Friday, August 16, 2013

3D Go Game

Go is a fun game.

Playing with a friend we talked of variations that could exist like a 3 dimensional version. Below are our experiments.

Digital versions exist but we set about making real "boards". A problem exists relating to accessing the inner points. The players need a way to get to the center points. One solution is to make the board large enough that you can fit your arm and hand in between the vertices. Doing this there is a limit to the total number of vertices that can exist; if there are too many you can't access the inner vertices. Her work in progress efforts are below, the outer vertices are constructed with string in a wooden frame.

 An alternate solution to the problem of accessing the inner vertices is to make a "board" that comes apart into multiple pieces. The photo below are my efforts to make more of a tabletop sized board. It is unfinished but this would be the right hand side. The cube will have a split in the middle so you can move them apart. Distance between vertices was determined by finger size. It still may be a bit tricky to get to some of the inner most pieces.

It is made out of wire soldered together, with some loops for the feet.

The traditional 2D board is 19 by 19 grid. I do wonder about the significance of 19 being an odd number. My wire board is 10 by 10 by 10 and perhaps this even number will have an affect on game play. In future it would be possible to cut it up and make a 9 by 9 by 9 grid if an odd number has significance.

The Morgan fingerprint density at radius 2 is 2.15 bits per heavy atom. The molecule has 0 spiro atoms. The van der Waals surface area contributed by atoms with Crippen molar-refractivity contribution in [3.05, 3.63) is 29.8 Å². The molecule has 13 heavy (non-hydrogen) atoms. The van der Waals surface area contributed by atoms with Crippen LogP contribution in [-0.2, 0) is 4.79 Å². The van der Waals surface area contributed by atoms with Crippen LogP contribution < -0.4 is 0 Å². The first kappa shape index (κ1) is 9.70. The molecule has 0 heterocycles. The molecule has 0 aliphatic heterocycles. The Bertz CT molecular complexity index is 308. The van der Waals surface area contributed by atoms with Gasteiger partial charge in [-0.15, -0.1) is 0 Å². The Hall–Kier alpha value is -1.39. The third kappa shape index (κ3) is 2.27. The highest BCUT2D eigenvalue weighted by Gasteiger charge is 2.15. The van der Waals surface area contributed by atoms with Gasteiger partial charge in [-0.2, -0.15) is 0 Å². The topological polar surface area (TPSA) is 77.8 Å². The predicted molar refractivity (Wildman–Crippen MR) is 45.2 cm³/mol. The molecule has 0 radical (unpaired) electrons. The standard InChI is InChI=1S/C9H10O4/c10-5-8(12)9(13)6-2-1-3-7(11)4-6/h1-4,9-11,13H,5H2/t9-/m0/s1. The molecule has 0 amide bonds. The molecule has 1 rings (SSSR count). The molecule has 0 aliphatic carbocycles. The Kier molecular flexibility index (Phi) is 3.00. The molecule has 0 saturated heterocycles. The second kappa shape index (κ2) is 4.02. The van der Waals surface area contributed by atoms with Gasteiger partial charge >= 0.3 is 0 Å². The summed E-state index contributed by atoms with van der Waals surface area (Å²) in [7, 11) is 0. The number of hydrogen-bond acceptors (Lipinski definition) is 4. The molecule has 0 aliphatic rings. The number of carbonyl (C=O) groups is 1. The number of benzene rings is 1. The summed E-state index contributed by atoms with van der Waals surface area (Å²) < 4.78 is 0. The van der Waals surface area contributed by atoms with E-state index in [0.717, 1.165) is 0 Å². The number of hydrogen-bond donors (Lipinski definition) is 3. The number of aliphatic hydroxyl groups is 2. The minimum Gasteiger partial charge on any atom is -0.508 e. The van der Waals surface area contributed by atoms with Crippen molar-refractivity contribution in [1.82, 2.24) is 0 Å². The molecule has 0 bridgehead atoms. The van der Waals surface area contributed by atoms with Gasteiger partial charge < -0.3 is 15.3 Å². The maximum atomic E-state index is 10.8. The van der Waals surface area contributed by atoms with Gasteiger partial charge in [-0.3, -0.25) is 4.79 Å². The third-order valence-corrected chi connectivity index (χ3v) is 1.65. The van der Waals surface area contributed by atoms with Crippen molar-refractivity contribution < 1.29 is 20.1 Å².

Another problem is what do you use for pieces? We had a few ideas: little loops of pipe cleaners or perhaps a cd / donut shaped discs with a slice in it to slide into place, or perhaps something magnetic. To be explored!

Tuesday, August 13, 2013

Altoids Tin Portable USB Charger Port

I built this simple project in an evening. It is a portable battery powered USB port in an altoids tin to power USB things. I built it to have a portable way to charge my mp3 player. The batteries are 18650 rechargeables (which are also cells used in some laptops and apparently the same form factor of batteries used in some electric cars) and it also used a cheapo ebay voltage regulator circuit. The hole for the USB port was marked with pencil (rather than scratch up the outside of the tin). I poked through the metal with a knife to start a hole and finished off the hole with a small square file. Initially I tried to glue the port in place with glue. I also soldered the port to the tin for some more strength.

Some other features like an LED to show if something is connected or an LED to show if the batteries are low on charge could be some nice features to possibly implement in the future.